Saving Maine’s Plants and Animals in a Changing Climate
A 2014 study put out by Manomet Center for Conservation Sciences found that 75% of Maine’s native plants and animals are vulnerable to the impacts of climate change. One of the key factors contributing to the health and sustainability of Maine’s wildlife is mobility—the ability of animals to migrate significant distances in a shifting climate.
The Manomet study states that “the prognosis for Maine and its current suite of species and habitats is potentially good if landscape-scale corridors and large habitat blocks are maintained.”
Over the past several years, Maine Coast Heritage Trust has made significant progress towards conserving one of those critical landscape-scale corridors in Washington County, running from the Cutler Coast Public Reserved Land to the Moosehorn National Wildlife Refuge.
In 2017, MCHT conserved 2,352 acres on Rocky Lake. Just a couple of months ago, in September 2018, an additional nearby 600 acres were conserved, forever preserving an expansive, contiguous tract of land for vulnerable animals moving between the coast and inland forest.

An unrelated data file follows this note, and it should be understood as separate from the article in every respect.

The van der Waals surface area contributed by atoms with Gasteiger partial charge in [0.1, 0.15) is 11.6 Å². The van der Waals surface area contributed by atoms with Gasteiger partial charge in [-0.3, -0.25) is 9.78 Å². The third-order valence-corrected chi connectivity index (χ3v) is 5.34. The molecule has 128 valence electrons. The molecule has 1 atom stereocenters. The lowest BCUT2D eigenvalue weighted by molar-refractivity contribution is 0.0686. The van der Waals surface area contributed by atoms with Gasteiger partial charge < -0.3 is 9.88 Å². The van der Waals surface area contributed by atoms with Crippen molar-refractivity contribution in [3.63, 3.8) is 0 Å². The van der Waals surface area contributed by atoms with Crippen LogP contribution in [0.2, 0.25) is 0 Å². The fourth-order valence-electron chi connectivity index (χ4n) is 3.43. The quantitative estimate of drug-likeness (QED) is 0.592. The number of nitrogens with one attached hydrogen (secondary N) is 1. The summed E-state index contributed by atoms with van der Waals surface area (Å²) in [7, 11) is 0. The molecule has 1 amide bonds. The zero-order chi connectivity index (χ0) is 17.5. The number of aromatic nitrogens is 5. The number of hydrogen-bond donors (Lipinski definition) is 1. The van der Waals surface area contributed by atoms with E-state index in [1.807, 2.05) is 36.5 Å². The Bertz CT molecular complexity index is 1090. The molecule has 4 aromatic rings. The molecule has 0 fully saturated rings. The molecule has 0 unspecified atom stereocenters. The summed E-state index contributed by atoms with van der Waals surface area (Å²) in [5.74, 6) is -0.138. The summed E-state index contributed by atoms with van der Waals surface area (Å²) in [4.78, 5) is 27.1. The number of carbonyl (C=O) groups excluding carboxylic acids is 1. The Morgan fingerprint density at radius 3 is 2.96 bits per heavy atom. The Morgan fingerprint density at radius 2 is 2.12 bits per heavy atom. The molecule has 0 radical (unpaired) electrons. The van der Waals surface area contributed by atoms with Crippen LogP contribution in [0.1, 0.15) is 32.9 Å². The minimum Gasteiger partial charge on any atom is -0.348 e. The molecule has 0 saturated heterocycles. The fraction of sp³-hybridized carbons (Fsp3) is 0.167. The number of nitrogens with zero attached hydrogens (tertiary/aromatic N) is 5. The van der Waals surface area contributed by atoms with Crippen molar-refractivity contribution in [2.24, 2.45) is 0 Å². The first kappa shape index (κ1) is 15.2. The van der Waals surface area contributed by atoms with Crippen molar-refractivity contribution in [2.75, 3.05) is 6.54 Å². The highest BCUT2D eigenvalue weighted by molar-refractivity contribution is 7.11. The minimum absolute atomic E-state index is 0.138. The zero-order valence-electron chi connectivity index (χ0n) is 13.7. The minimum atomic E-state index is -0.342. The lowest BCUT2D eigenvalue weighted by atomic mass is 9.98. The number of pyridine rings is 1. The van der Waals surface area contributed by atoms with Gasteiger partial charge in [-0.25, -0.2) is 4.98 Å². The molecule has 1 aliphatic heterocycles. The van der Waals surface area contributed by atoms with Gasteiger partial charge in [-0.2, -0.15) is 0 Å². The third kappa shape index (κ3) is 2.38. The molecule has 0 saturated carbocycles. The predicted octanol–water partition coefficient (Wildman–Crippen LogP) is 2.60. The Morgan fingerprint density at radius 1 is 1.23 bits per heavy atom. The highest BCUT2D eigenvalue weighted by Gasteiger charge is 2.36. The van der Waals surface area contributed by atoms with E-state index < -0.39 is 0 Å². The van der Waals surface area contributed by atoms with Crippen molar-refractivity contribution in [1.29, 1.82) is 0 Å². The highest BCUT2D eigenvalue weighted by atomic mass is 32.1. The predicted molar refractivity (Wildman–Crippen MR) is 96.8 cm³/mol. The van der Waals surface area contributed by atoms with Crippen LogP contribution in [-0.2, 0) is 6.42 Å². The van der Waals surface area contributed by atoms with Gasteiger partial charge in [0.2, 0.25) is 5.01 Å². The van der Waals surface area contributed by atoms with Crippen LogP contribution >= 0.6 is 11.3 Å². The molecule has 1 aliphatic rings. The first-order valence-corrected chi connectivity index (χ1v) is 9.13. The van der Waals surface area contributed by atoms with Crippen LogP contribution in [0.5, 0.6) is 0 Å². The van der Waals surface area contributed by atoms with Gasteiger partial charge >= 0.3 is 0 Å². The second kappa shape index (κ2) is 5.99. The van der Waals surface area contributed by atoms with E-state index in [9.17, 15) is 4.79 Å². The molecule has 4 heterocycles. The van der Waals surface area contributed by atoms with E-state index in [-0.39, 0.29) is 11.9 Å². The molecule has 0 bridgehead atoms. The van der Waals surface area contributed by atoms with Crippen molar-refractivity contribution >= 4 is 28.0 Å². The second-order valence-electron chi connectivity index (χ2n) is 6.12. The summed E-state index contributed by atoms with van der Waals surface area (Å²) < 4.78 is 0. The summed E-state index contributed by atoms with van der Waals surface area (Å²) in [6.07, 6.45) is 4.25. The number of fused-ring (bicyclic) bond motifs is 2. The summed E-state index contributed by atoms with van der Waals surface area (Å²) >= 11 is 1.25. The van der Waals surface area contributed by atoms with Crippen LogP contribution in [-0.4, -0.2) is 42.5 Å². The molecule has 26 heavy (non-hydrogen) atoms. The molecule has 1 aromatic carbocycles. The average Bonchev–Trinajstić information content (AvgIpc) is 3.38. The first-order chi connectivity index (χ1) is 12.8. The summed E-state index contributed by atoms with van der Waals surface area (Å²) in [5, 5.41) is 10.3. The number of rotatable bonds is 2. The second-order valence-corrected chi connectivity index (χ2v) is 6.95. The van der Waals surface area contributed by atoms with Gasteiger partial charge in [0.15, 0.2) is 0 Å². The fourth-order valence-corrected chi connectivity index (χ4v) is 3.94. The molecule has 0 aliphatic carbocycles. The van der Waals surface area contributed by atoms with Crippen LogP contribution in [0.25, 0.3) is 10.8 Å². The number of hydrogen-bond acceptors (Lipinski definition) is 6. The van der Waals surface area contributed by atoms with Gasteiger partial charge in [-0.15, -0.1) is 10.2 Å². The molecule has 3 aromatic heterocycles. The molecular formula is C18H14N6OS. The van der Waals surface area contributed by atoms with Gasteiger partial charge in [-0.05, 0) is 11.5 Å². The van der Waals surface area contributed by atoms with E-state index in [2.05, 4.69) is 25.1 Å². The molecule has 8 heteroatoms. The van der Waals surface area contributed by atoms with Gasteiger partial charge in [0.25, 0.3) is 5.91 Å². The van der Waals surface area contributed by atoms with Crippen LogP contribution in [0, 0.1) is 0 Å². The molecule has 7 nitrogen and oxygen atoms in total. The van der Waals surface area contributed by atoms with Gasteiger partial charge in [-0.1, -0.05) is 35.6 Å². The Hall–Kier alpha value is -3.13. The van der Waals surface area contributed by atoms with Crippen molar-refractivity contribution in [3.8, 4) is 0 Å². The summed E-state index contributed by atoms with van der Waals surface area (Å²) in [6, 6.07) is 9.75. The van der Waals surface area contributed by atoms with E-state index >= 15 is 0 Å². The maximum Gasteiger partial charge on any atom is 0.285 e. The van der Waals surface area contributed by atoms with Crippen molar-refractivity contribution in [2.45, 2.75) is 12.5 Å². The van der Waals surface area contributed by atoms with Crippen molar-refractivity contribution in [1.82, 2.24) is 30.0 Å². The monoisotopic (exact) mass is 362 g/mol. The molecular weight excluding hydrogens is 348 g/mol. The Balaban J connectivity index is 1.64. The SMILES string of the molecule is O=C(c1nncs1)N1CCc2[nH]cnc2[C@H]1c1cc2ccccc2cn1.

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Over the past six years, Maine Coast Heritage Trust has worked with partners to complete 36 marsh protection projects from York to Washington counties, conserving a total of about 1,800 acres of marsh and upland buffers.
MCHT collaborates with The Community School to protect important habitat and create permanent outdoor education space on Mount Desert Island.
Protecting connected habitats is key to making the coast more resilient to climate change, and healthy, free-flowing rivers are among the most important types of connected habitats.
MCHT helped conserve a few downtown acres in Milbridge in 2017. Four years later, this land has been transformed into the Milbridge Commons Wellness Park—a place where people can walk by the water, play, and pick free produce.
With the conservation of Sheep Island, MCHT offers a trio of great island preserves in Owls Head.